“The god who created the sun which gives us light, who rouses the waves and rules the storm, though hidden in the clouds, he watches us. He sees all that the white man does. The god of the white man inspires him with crime, but our god calls upon us to do good works. Our god who is good to us orders us to revenge our wrongs. He will direct our arms and aid us. Throw away the symbol of the god of the whites who has so often caused us to weep, and listen to the voice of liberty, which speaks in the hearts of us all.” (cited in CLR James’ The Black Jacobins)
There is some academic controversy regarding the details and veracity of the story of Bois Caïman. An overview of the debates can be found here.
Revolution and Independence
From the revolutionary struggle that followed the Bois Caïman ceremony Toussaint Louverture, a free black, former coachman and slave driver, emerged as the military commander of the slave armies and became the first black governor of the first nation in the world to fully and constitutionally abolish slavery. Following a 13 year war of liberation the Nation of Haiti was established in 1804, named after one of the Taíno names for the mountainous island. It was the first country in the world to actually abolish slavery and to implement universal human rights and equality to all citizens regardless of colour, property ownership, religion or gender. The great historical, political and social significance of this event has been receiving a great deal of attention in academic circles recently, since the publication of Susan Buck-Morss’ Hegel, Haiti and Universal History and Nick Nesbitt’s Universal Emancipation: The Haitian Revolution and the Radical Enlightenment. Slavoj Zizek’s attention to these works, as mentioned in the ‘First Post‘ of this blog, has further added to this popular academic interest.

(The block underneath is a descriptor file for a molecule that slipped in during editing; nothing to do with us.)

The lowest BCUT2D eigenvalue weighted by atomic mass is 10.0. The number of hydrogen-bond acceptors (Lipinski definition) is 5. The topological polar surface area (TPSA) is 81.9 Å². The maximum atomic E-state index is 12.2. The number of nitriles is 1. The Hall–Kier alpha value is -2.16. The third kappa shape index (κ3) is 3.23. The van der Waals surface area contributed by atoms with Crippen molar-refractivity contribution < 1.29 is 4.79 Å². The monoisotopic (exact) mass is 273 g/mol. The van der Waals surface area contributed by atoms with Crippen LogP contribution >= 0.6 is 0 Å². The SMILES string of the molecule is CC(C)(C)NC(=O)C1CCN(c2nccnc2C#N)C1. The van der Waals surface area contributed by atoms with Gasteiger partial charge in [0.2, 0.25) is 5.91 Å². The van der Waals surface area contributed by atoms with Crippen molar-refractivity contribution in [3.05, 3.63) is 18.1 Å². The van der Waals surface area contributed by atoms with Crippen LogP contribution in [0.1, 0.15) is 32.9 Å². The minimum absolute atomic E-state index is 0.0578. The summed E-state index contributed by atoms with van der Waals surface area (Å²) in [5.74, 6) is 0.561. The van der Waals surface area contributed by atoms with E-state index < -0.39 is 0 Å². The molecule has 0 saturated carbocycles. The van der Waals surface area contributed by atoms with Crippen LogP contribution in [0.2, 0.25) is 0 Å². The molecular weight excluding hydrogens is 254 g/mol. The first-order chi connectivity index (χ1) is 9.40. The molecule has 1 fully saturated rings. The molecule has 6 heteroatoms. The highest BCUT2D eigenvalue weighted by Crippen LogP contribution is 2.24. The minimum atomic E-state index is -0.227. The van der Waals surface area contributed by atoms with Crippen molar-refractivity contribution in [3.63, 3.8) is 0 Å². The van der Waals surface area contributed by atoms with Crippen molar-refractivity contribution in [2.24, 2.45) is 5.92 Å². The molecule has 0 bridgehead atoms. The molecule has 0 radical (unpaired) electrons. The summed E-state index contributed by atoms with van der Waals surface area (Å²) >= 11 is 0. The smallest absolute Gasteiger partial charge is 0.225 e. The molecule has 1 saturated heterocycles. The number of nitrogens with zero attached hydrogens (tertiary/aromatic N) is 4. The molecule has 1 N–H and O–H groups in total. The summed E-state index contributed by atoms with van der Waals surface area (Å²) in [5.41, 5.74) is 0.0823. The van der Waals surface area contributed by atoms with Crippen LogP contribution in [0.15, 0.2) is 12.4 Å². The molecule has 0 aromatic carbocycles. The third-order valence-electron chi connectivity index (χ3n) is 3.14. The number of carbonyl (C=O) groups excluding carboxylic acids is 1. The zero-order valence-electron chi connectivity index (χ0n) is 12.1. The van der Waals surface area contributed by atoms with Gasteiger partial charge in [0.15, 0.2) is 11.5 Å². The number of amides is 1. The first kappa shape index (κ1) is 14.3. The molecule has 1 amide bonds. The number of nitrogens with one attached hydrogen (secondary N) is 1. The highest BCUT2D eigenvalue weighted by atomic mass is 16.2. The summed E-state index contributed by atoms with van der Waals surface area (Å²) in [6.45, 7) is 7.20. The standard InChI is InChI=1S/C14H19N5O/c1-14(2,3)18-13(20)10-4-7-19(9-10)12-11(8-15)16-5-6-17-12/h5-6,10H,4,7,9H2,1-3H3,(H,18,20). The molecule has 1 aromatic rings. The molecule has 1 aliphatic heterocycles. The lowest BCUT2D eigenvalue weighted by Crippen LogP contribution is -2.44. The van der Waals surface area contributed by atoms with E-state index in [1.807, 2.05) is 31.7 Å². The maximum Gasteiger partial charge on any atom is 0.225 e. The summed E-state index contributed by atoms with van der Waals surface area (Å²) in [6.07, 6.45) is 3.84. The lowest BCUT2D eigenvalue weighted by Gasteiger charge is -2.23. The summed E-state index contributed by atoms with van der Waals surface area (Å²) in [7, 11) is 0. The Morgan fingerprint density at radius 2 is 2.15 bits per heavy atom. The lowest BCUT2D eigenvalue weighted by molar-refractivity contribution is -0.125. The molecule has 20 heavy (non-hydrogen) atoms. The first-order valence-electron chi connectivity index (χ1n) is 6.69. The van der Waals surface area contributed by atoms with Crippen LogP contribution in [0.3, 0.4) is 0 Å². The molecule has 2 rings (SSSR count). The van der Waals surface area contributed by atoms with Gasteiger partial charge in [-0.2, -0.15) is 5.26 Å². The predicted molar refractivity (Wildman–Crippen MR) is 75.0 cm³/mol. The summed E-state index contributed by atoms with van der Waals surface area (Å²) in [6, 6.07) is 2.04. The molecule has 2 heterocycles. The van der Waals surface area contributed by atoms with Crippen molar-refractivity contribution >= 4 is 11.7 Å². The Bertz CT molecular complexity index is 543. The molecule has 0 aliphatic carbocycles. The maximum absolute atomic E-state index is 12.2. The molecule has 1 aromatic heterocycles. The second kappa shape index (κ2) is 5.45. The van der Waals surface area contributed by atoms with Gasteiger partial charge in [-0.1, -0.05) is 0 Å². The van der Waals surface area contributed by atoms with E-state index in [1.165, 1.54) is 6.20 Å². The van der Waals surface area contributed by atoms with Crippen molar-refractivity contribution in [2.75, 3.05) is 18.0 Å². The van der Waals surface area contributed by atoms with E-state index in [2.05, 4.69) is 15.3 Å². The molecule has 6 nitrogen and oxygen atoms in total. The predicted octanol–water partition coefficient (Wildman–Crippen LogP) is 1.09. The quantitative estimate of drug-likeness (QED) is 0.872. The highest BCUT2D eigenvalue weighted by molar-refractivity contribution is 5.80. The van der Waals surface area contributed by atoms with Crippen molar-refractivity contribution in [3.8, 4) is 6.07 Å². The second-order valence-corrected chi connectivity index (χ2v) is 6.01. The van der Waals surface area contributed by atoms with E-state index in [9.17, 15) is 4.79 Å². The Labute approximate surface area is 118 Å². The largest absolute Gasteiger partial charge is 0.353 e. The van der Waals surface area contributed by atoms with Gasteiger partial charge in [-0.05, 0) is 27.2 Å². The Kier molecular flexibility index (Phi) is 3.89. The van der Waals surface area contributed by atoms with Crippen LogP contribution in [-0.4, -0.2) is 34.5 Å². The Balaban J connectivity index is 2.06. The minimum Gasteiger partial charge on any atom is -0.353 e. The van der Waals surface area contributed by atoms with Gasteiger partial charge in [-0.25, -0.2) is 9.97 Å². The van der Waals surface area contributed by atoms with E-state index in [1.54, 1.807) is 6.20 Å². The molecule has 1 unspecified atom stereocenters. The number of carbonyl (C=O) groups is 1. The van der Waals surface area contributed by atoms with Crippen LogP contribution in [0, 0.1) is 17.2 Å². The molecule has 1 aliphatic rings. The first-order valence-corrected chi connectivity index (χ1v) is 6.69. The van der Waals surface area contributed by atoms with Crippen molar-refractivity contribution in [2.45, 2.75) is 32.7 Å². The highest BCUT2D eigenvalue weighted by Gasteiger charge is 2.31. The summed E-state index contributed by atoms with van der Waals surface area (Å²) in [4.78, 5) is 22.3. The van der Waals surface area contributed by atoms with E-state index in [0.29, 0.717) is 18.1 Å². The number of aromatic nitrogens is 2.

Haiti’s Debt to the World Banking System
No sooner had Haiti won its independence from France than it was faced with a crippling trade embargo imposed by the French. This would not be the last such blockade.